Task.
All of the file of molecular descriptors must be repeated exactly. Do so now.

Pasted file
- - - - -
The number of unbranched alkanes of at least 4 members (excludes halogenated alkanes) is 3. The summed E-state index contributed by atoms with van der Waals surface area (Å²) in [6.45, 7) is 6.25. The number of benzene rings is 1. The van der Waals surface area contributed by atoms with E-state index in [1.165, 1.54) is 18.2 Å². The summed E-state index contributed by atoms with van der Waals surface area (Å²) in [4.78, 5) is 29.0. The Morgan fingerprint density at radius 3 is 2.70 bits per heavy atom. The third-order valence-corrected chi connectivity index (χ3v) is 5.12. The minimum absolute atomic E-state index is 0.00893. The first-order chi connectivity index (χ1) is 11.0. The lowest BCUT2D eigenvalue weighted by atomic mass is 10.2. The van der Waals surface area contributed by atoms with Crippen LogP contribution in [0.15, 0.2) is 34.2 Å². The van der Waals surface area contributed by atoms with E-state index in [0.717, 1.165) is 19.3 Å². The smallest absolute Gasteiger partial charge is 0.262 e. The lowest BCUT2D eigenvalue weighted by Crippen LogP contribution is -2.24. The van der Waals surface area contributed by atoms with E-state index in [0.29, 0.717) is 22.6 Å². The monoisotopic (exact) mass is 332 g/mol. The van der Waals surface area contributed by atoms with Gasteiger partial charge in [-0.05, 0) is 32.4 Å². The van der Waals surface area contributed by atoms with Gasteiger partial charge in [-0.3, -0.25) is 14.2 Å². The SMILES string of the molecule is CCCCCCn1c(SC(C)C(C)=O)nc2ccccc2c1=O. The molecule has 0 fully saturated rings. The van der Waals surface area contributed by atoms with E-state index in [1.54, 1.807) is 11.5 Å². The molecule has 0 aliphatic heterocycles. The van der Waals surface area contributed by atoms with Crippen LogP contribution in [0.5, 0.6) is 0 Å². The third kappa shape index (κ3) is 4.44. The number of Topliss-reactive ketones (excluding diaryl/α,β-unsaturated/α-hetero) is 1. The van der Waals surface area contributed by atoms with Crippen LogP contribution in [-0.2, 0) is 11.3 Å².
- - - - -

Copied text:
The number of unbranched alkanes of at least 4 members (excludes halogenated alkanes) is 3. The summed E-state index contributed by atoms with van der Waals surface area (Å²) in [6.45, 7) is 6.25. The number of benzene rings is 1. The van der Waals surface area contributed by atoms with E-state index in [1.165, 1.54) is 18.2 Å². The summed E-state index contributed by atoms with van der Waals surface area (Å²) in [4.78, 5) is 29.0. The Morgan fingerprint density at radius 3 is 2.70 bits per heavy atom. The third-order valence-corrected chi connectivity index (χ3v) is 5.12. The minimum absolute atomic E-state index is 0.00893. The first-order chi connectivity index (χ1) is 11.0. The lowest BCUT2D eigenvalue weighted by atomic mass is 10.2. The van der Waals surface area contributed by atoms with Crippen LogP contribution in [0.15, 0.2) is 34.2 Å². The van der Waals surface area contributed by atoms with E-state index in [0.717, 1.165) is 19.3 Å². The smallest absolute Gasteiger partial charge is 0.262 e. The lowest BCUT2D eigenvalue weighted by Crippen LogP contribution is -2.24. The van der Waals surface area contributed by atoms with E-state index in [0.29, 0.717) is 22.6 Å². The monoisotopic (exact) mass is 332 g/mol. The van der Waals surface area contributed by atoms with Gasteiger partial charge in [-0.05, 0) is 32.4 Å². The van der Waals surface area contributed by atoms with Gasteiger partial charge in [-0.3, -0.25) is 14.2 Å². The SMILES string of the molecule is CCCCCCn1c(SC(C)C(C)=O)nc2ccccc2c1=O. The molecule has 0 fully saturated rings. The van der Waals surface area contributed by atoms with E-state index in [1.54, 1.807) is 11.5 Å². The molecule has 0 aliphatic heterocycles. The van der Waals surface area contributed by atoms with Crippen LogP contribution in [0.5, 0.6) is 0 Å². The third kappa shape index (κ3) is 4.44. The number of Topliss-reactive ketones (excluding diaryl/α,β-unsaturated/α-hetero) is 1. The van der Waals surface area contributed by atoms with Crippen LogP contribution in [-0.2, 0) is 11.3 Å².